Last week I wrote a post about the horrors of being a tea picker in India.

I  proposed the concept that perhaps each of us tea drinkers could donate 5 cents per cup of tea that we consume at a tea shop, to be distributed to a specific tea farm, where it would be earmarked for tea pickers.  Obviously this idea is fraught with many logistical nickelschallenges.  IF we’re able to get consumers to donate the 5 cents per cup, how do we collect and deliver the funds to the tea farm? If that isn’t challenging enough, how can we ensure that the funds would actually be given to the tea pickers?  If that were possible, how would we be able to accomplish this on a global scale? 

Yes, it does feel overwhelming.  What I’ve learned to do when ever I get overwhelmed is to step back and take a breath.  Then I fix myself a cup of tea and look to see how I can simplify an otherwise overwhelming idea.  

 Here’s what I’d like to try . . . with YOUR help.  I’m speaking to any and all tea shop owners who might like to start a pilot project with one favorite tea farm that you’ve been working with.  I assume you have a good relationship with many tea farms around the world.  Select one that you feel you have the strongest relationship with.  Begin a dialogue with the owner and see if they might be open to distributing funds to a person who can be the representative of the tea pickers, someone who is honest and trust worthy.  If you can get approval and support, then we can begin to put this idea into action.  The next step would be to advertise, at the tea shop, the project that we’ll be starting.  I’ve got a few ideas that could easily work. It can be as simple as a sign on the wall along with a small preprinted note that is given to each customer when their tea is delivered to them.  A short message would be written about this project. The only other requirement would be a few glass jars for customers to place their nickel into.  Each jar requests donations of 5c per cup.  At the end of a month, the nickels are tallied.  My fantasy would be that the tea shop owner would consider matching the amount – making it 10 cents per cup and then the money would be sent to the tea farm. This would represent $2.50 for each 50 cups of tea sold and donated. Another way to look at it would be that for each 50 cups of tea sold, one cup would go to the tea pickers.  I believe this would be a win/win scenario.  The tea pickers would receive double the amount and the tea shop would be able to mention their philanthropic efforts.  Obviously one doesn’t do this for the advertising advantage but I would certainly like to support tea shops that had a soul and made a commitment to tea workers for the critically important work that they do.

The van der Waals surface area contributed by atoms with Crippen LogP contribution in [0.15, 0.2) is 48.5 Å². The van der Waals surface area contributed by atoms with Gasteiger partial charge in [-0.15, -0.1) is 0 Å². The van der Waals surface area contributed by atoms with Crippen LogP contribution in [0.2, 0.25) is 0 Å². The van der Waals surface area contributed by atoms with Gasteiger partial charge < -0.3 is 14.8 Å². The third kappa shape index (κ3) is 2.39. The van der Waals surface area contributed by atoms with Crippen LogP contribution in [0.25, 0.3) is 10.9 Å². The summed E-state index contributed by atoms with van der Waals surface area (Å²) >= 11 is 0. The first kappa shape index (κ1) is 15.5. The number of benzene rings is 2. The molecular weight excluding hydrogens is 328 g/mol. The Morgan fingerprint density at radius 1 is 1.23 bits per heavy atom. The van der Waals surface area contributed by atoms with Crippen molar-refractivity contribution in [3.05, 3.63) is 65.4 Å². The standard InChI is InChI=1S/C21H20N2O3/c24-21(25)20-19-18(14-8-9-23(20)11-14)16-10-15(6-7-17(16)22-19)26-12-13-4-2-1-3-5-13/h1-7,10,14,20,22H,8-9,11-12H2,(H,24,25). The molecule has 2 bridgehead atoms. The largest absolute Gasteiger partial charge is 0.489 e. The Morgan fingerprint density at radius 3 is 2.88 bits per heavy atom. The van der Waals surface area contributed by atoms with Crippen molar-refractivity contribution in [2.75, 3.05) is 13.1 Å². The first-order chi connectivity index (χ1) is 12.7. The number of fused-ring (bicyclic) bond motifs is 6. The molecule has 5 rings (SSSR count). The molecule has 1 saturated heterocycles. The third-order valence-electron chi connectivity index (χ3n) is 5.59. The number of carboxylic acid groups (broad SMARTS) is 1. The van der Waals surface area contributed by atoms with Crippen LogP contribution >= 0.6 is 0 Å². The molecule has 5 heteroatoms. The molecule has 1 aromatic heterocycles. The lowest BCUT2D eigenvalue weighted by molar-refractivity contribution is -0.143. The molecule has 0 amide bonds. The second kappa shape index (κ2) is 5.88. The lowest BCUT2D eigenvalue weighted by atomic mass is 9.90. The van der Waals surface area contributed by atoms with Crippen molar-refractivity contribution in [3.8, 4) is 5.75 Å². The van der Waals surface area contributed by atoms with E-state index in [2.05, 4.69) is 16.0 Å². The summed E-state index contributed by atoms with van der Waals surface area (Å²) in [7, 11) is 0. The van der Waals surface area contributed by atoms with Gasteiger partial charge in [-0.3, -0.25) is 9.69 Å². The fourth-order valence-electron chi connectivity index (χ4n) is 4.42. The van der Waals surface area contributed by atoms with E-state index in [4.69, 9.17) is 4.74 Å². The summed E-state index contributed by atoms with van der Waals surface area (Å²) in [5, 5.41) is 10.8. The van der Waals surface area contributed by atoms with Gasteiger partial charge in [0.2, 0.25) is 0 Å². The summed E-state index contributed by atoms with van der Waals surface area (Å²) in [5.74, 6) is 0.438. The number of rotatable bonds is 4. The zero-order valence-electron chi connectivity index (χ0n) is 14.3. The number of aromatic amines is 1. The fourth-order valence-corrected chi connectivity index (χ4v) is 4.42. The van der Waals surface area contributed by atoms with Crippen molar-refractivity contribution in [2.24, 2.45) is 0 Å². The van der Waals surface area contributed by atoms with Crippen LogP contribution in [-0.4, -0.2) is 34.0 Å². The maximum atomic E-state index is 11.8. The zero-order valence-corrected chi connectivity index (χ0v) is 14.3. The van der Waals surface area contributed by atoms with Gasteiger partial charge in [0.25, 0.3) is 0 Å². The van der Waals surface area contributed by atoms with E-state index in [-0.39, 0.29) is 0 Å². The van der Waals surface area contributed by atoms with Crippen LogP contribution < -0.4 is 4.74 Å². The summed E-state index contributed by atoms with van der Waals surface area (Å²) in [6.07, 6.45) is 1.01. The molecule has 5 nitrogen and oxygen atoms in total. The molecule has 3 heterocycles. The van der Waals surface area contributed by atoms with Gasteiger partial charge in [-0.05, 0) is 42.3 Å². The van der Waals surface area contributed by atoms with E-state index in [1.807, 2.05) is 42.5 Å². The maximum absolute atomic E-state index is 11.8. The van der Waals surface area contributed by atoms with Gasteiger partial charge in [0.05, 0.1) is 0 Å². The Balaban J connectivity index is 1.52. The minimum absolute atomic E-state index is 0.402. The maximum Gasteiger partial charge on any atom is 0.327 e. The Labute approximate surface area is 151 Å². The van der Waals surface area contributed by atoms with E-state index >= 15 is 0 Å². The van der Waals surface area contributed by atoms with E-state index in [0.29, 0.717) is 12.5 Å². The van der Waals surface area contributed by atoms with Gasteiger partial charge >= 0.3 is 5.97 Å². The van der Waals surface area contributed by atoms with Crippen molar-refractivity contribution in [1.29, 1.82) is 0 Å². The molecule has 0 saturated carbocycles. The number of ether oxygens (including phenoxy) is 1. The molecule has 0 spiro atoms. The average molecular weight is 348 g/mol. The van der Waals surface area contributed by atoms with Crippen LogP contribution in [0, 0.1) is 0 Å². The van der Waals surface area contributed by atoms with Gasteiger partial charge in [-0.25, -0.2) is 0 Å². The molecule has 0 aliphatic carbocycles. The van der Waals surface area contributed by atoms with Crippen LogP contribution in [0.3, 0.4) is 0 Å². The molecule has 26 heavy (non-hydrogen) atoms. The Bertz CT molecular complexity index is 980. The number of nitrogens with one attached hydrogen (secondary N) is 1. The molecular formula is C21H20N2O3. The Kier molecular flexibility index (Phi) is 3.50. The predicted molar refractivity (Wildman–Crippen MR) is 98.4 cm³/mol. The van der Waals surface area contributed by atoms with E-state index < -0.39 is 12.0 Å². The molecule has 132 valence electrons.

Needless to say, there’s a bit of flushing out to do.  I would welcome the opportunity to speak with any interested parties and put our heads together to make this a realtity.  Starting with one tea farm isn’t going to change the world but it can change the lives of tea pickers on that farm.  If that is successful, then we look for another tea farm . . . and then another, until we can make a broader and more global contribution.  The concept of giving funds directly to individuals, without any strings attached or suggestions about how the funds must be used, isn’t mine.  I had heard about it while listening to an NPR program, where I learned about this organization, GiveDirectly 

The results were quite impressive. I love the idea that we can empower people to take care of themselves, giving them all of the money to use as they see fit. Often, when donating money to different organizations, less than 50% can go to the actual people or problem that one is donating to.  Organizations are expensive to run and administrative costs can be very high.   I invite you to take a moment and check this out and see if it resonates with you.  

 I welcome everyone to comment on this idea and those with serious interest, please email me at [email protected]m I believe WE can make a difference in the lives of people who pick our beloved tea, keeping the tradition of orthodox tea alive,  5 cents at a time, one tea farm at a time. 

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